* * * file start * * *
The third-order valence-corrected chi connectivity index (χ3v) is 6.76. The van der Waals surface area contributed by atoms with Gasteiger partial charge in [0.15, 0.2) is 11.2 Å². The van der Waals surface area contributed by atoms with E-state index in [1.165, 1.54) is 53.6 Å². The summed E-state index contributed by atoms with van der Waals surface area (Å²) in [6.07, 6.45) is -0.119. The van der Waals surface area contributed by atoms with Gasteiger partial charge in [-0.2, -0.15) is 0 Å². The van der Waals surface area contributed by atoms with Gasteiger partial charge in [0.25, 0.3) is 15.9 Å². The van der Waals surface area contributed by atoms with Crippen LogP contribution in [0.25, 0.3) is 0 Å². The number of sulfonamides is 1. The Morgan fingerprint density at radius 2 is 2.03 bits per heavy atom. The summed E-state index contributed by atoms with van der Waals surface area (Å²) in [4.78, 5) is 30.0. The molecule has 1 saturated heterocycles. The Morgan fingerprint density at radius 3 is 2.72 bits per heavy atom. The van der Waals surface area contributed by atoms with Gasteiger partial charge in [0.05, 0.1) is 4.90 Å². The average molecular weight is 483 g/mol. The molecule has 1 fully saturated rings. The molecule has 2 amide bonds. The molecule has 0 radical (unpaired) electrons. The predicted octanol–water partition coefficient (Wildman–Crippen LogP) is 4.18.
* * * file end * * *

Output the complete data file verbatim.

The third-order valence-corrected chi connectivity index (χ3v) is 6.76. The van der Waals surface area contributed by atoms with Gasteiger partial charge in [0.15, 0.2) is 11.2 Å². The van der Waals surface area contributed by atoms with E-state index in [1.165, 1.54) is 53.6 Å². The summed E-state index contributed by atoms with van der Waals surface area (Å²) in [6.07, 6.45) is -0.119. The van der Waals surface area contributed by atoms with Gasteiger partial charge in [-0.2, -0.15) is 0 Å². The van der Waals surface area contributed by atoms with Gasteiger partial charge in [0.25, 0.3) is 15.9 Å². The van der Waals surface area contributed by atoms with Crippen LogP contribution in [0.25, 0.3) is 0 Å². The number of sulfonamides is 1. The Morgan fingerprint density at radius 2 is 2.03 bits per heavy atom. The summed E-state index contributed by atoms with van der Waals surface area (Å²) in [4.78, 5) is 30.0. The molecule has 1 saturated heterocycles. The Morgan fingerprint density at radius 3 is 2.72 bits per heavy atom. The van der Waals surface area contributed by atoms with Gasteiger partial charge in [0.05, 0.1) is 4.90 Å². The average molecular weight is 483 g/mol. The molecule has 1 fully saturated rings. The molecule has 2 amide bonds. The molecule has 0 radical (unpaired) electrons. The predicted octanol–water partition coefficient (Wildman–Crippen LogP) is 4.18.